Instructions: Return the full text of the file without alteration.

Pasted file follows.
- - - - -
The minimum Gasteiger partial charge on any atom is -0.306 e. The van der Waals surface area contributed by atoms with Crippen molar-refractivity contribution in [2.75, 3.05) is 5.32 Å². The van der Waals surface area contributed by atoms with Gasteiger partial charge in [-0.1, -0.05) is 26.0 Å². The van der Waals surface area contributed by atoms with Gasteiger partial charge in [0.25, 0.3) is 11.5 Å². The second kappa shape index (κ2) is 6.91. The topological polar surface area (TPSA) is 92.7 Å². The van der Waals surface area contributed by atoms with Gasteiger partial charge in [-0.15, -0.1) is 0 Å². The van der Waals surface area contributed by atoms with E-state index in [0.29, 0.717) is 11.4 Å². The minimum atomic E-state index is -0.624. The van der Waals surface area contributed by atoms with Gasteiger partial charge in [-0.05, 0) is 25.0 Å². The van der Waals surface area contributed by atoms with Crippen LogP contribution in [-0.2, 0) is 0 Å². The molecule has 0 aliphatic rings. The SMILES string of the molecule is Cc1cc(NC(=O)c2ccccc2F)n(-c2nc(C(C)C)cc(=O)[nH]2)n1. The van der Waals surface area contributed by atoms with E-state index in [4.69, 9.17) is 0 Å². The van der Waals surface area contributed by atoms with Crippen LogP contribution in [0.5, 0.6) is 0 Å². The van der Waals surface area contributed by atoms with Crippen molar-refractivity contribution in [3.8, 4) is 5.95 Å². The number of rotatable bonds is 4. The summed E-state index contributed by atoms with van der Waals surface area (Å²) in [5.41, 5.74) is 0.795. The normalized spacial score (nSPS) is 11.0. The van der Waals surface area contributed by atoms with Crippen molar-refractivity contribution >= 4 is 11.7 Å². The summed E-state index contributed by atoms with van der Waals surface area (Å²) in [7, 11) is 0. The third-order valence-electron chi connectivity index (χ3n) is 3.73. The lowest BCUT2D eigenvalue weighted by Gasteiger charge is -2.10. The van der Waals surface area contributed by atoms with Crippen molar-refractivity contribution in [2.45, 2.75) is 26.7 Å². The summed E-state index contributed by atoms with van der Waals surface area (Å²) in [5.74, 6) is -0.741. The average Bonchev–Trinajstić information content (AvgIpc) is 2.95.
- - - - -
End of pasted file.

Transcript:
The minimum Gasteiger partial charge on any atom is -0.306 e. The van der Waals surface area contributed by atoms with Crippen molar-refractivity contribution in [2.75, 3.05) is 5.32 Å². The van der Waals surface area contributed by atoms with Gasteiger partial charge in [-0.1, -0.05) is 26.0 Å². The van der Waals surface area contributed by atoms with Gasteiger partial charge in [0.25, 0.3) is 11.5 Å². The second kappa shape index (κ2) is 6.91. The topological polar surface area (TPSA) is 92.7 Å². The van der Waals surface area contributed by atoms with Gasteiger partial charge in [-0.15, -0.1) is 0 Å². The van der Waals surface area contributed by atoms with E-state index in [0.29, 0.717) is 11.4 Å². The minimum atomic E-state index is -0.624. The van der Waals surface area contributed by atoms with Gasteiger partial charge in [-0.05, 0) is 25.0 Å². The van der Waals surface area contributed by atoms with Crippen LogP contribution in [-0.2, 0) is 0 Å². The molecule has 0 aliphatic rings. The SMILES string of the molecule is Cc1cc(NC(=O)c2ccccc2F)n(-c2nc(C(C)C)cc(=O)[nH]2)n1. The van der Waals surface area contributed by atoms with E-state index in [4.69, 9.17) is 0 Å². The van der Waals surface area contributed by atoms with Crippen LogP contribution in [0.5, 0.6) is 0 Å². The van der Waals surface area contributed by atoms with Crippen molar-refractivity contribution in [3.8, 4) is 5.95 Å². The number of rotatable bonds is 4. The summed E-state index contributed by atoms with van der Waals surface area (Å²) in [5.41, 5.74) is 0.795. The normalized spacial score (nSPS) is 11.0. The van der Waals surface area contributed by atoms with Crippen molar-refractivity contribution >= 4 is 11.7 Å². The summed E-state index contributed by atoms with van der Waals surface area (Å²) in [7, 11) is 0. The third-order valence-electron chi connectivity index (χ3n) is 3.73. The lowest BCUT2D eigenvalue weighted by Gasteiger charge is -2.10. The van der Waals surface area contributed by atoms with Crippen molar-refractivity contribution in [2.45, 2.75) is 26.7 Å². The summed E-state index contributed by atoms with van der Waals surface area (Å²) in [5.74, 6) is -0.741. The average Bonchev–Trinajstić information content (AvgIpc) is 2.95.